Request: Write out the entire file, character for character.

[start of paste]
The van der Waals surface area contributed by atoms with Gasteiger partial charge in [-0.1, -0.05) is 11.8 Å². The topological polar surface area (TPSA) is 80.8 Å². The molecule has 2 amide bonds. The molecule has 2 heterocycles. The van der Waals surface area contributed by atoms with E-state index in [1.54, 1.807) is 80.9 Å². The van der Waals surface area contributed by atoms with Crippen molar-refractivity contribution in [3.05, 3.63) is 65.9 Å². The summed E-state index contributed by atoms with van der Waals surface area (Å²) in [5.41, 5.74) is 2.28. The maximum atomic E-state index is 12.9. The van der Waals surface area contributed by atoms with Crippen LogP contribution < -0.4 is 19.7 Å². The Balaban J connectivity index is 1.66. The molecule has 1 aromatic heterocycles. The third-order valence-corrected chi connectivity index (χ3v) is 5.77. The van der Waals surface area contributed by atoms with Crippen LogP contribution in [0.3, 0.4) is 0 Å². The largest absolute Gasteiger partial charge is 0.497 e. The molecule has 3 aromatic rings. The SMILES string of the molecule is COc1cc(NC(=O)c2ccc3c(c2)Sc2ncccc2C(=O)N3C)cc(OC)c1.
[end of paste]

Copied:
The van der Waals surface area contributed by atoms with Gasteiger partial charge in [-0.1, -0.05) is 11.8 Å². The topological polar surface area (TPSA) is 80.8 Å². The molecule has 2 amide bonds. The molecule has 2 heterocycles. The van der Waals surface area contributed by atoms with E-state index in [1.54, 1.807) is 80.9 Å². The van der Waals surface area contributed by atoms with Crippen molar-refractivity contribution in [3.05, 3.63) is 65.9 Å². The summed E-state index contributed by atoms with van der Waals surface area (Å²) in [5.41, 5.74) is 2.28. The maximum atomic E-state index is 12.9. The van der Waals surface area contributed by atoms with Crippen LogP contribution < -0.4 is 19.7 Å². The Balaban J connectivity index is 1.66. The molecule has 1 aromatic heterocycles. The third-order valence-corrected chi connectivity index (χ3v) is 5.77. The van der Waals surface area contributed by atoms with Crippen LogP contribution in [0.3, 0.4) is 0 Å². The largest absolute Gasteiger partial charge is 0.497 e. The molecule has 3 aromatic rings. The SMILES string of the molecule is COc1cc(NC(=O)c2ccc3c(c2)Sc2ncccc2C(=O)N3C)cc(OC)c1.